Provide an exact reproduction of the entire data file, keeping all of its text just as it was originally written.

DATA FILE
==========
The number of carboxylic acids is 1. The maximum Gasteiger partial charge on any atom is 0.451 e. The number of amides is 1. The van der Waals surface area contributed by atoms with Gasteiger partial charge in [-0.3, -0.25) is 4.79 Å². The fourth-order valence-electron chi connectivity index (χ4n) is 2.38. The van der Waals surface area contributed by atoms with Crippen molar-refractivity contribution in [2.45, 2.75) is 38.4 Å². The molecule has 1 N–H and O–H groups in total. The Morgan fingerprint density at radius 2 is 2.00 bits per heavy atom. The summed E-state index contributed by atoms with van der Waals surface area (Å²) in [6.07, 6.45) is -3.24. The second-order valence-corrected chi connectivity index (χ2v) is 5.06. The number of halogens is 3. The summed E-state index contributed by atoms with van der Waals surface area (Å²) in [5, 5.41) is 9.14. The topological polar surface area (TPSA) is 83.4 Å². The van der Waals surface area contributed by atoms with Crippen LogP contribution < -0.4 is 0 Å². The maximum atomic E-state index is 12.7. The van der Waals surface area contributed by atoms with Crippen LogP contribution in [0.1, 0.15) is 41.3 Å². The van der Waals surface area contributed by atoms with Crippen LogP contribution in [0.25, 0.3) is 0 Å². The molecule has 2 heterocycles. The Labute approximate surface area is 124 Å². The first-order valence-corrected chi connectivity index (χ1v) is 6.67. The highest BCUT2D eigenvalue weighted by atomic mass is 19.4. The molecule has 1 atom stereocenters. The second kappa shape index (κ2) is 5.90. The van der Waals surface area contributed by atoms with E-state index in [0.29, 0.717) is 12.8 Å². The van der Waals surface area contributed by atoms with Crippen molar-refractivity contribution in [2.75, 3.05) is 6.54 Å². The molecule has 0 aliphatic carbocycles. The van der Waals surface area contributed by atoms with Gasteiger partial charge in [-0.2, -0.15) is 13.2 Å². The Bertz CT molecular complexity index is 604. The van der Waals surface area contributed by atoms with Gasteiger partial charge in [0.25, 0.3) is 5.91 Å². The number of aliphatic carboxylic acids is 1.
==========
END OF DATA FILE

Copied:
The number of carboxylic acids is 1. The maximum Gasteiger partial charge on any atom is 0.451 e. The number of amides is 1. The van der Waals surface area contributed by atoms with Gasteiger partial charge in [-0.3, -0.25) is 4.79 Å². The fourth-order valence-electron chi connectivity index (χ4n) is 2.38. The van der Waals surface area contributed by atoms with Crippen molar-refractivity contribution in [2.45, 2.75) is 38.4 Å². The molecule has 1 N–H and O–H groups in total. The Morgan fingerprint density at radius 2 is 2.00 bits per heavy atom. The summed E-state index contributed by atoms with van der Waals surface area (Å²) in [6.07, 6.45) is -3.24. The second-order valence-corrected chi connectivity index (χ2v) is 5.06. The number of halogens is 3. The summed E-state index contributed by atoms with van der Waals surface area (Å²) in [5, 5.41) is 9.14. The topological polar surface area (TPSA) is 83.4 Å². The van der Waals surface area contributed by atoms with Crippen LogP contribution < -0.4 is 0 Å². The maximum atomic E-state index is 12.7. The van der Waals surface area contributed by atoms with Crippen LogP contribution in [0.1, 0.15) is 41.3 Å². The van der Waals surface area contributed by atoms with Crippen LogP contribution in [0.25, 0.3) is 0 Å². The molecule has 2 heterocycles. The Labute approximate surface area is 124 Å². The first-order valence-corrected chi connectivity index (χ1v) is 6.67. The highest BCUT2D eigenvalue weighted by atomic mass is 19.4. The molecule has 1 atom stereocenters. The second kappa shape index (κ2) is 5.90. The van der Waals surface area contributed by atoms with E-state index in [0.29, 0.717) is 12.8 Å². The van der Waals surface area contributed by atoms with Crippen molar-refractivity contribution in [2.75, 3.05) is 6.54 Å². The molecule has 0 aliphatic carbocycles. The van der Waals surface area contributed by atoms with Gasteiger partial charge in [-0.2, -0.15) is 13.2 Å². The Bertz CT molecular complexity index is 604. The van der Waals surface area contributed by atoms with Gasteiger partial charge in [0.25, 0.3) is 5.91 Å². The number of aliphatic carboxylic acids is 1.